Someone pinch me, I think my dreams are coming true! For the past few years I’ve been a member of Trillium Haven Farm’s CSA program. At all of the cooking classes and events, I’ve always come away wishing for a restaurant that would offer that kind of food: pure, fresh, and delicious. And it’s coming!
OK well, maybe in my dreams it would be in Jenison or Grandville (WE ARE DESPERATE FOR NON-CHAIN RESTAURANTS ON THIS SIDE OF TOWN, PEOPLE!). But Eastown isn’t so bad.
Here’s the scoop:
T r i l l i u m H a v e n: A Farm-owned Neighborhood Eatery
Anja Mast and Michael VanderBrug have a long history with Eastown, both having lived in the neighborhood during and after their time spent in school at Calvin College in the late 80s to mid-90s. (Michael spent hours at Kava House having conversations and working on his writing!)
Before starting up Trillium Haven Farm, in Jenison, MI in 2001, Anja and Michael bought their first house on Carlton, right around the corner of the Kingsley building. After moving to Jenison to farm, Anja and Michael continued to stay close to their Eastown neighborhood through their farmer’s market booth at the Fulton Farmer’s
Market. In addition, the core supporters of their CSA came from the Eastown and Uptown neighborhoods.
For 11 years we have devoted ourselves to growing a wide variety of fabulous vegetables, marketing them to a diverse population of consumers, and educating our community on how to cook and prepare healthy vegetable dishes.
Our restaurant will obviously fall into the “farm-to-table” category of eateries, with the focus primarily on the freshness and quality of the vegetables. Over the years we have made many great contacts with other quality growers, and our menu will highlight the best that our region has to offer.
In addition, Trillium Haven Farm has always focused on training the young farmers of the future: four former interns of ours are now operating CSA farms of their own, and we feel that our restaurant will provide the opportunity for us to mentor and train other young farmers interested in growing for restaurants.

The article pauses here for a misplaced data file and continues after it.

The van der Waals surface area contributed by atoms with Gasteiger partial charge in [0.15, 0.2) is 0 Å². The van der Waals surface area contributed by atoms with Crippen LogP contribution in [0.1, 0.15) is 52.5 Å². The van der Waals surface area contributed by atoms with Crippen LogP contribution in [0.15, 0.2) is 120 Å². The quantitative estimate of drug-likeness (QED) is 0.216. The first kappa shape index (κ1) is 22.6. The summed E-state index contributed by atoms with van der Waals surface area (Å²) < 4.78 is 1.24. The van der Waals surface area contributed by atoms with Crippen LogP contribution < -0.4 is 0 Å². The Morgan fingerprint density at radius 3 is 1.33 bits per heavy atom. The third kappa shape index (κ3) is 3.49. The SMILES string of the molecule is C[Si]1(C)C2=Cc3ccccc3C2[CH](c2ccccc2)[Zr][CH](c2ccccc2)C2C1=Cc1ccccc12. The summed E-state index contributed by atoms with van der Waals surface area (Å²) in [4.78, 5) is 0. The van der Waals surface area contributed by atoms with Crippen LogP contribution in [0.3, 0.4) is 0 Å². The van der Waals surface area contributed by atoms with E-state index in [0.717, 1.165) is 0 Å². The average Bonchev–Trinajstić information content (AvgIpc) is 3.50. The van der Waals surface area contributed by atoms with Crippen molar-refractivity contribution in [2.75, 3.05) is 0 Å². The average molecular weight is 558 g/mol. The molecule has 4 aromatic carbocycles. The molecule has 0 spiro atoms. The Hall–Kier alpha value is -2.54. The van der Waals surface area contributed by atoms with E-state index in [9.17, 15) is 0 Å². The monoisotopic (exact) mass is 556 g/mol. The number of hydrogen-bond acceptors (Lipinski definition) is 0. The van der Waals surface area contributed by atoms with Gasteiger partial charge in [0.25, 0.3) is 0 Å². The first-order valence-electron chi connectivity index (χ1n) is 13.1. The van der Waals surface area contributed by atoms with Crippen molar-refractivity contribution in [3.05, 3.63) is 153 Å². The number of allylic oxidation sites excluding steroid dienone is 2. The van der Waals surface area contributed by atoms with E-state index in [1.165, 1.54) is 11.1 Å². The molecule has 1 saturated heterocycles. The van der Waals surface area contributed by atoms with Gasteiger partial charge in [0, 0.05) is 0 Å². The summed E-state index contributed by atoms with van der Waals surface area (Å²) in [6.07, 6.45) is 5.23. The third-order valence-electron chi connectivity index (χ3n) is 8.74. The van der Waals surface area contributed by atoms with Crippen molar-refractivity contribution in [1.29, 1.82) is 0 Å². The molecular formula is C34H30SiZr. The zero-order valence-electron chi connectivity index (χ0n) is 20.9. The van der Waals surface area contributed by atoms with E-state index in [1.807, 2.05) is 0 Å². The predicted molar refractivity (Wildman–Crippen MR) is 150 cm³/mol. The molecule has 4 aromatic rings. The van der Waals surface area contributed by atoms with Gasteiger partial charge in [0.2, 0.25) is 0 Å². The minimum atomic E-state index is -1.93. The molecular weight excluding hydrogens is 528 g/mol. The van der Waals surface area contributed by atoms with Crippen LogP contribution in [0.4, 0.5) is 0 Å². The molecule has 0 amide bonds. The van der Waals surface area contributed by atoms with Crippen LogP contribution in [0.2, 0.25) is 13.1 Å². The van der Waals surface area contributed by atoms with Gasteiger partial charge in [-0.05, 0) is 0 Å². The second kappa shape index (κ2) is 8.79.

We believe that Trillium Haven restaurant will be able to genuinely promote and celebrate MI farms and farmers based on our experience as passionate organic growers. We will highlight the beauty and flavor of all our favorite vegetables, and offer vegetable focused dishes, but we won’t forget to add dishes highlighting some of the best local meats being grown using ethical and sustainable practices.
We plan on having a reasonably priced lunch and dinner menu, with the opportunity to indulge on special occasions with tasting menus and special farm dinners.
The Kingsley building’s 6’ ceilings and large windows naturally give the space an open and airy feeling. There will be trees and potted herb planters in the main dining room, connecting diners to the beauty of nature.
The kitchen will be open, allowing patrons to see how it all comes together, with the focus on raw ingredients delivered right from the farm. The handcrafted nature of both the ingredients, and the food will be symbolized by the wood-fired oven in the center of the kitchen.
The rustic nature of the huge concrete pillars, old brick walls, and handcrafted barn-beam tables will evoke a natural, yet non-sentimental rustic vibe. We want to connect our customers to the natural elements of wood, stone, living plants and light. Everything will be simple, clean and authentic; reminding people of the timeless quality of the seasons, but also looking forward to a healthier, greener future—what life could be as opposed to what is.
Beer: A wide variety of local beers, and a few kitchy American Classics
Wine: Local wine, grower-produced new world wines, as well as grower-produced old world wines, about 1/3 each, most of them priced within reach. All wines will be chosen for their affinity for food.
Spirits: the classics, with some top shelf options, plus some garden inspired seasonal drinks, like heirloom tomato bloody marys
Wine dinners– Customers will get to know their local MI growers and have a chance to buy directly from the vineyards. Promoting what we’ve got right here is the point!
Farm dinners—We’ll highlight times of the year when the farm and produce is at its best. Customers can visit the fields to see where the vegetables come from and learn about what it takes to get them to the plate.
Cooking classes– Seasonally focused classes that will highlight seasonal cooking techniques to make the most out of what the farmers’ market has to offer.
Monthly Seasonal Celebrations–The firsts of the season will always be celebrated all over the menu, whether the first asparagus, heirloom tomatoes or peaches.
No scheduled opening date yet, but if you’d like to get a CSA-type of “share” in the restaurant, they are offering Farm Memberships and Restaurant Memberships.
Be sure to check the update that I wrote for The Rapidian!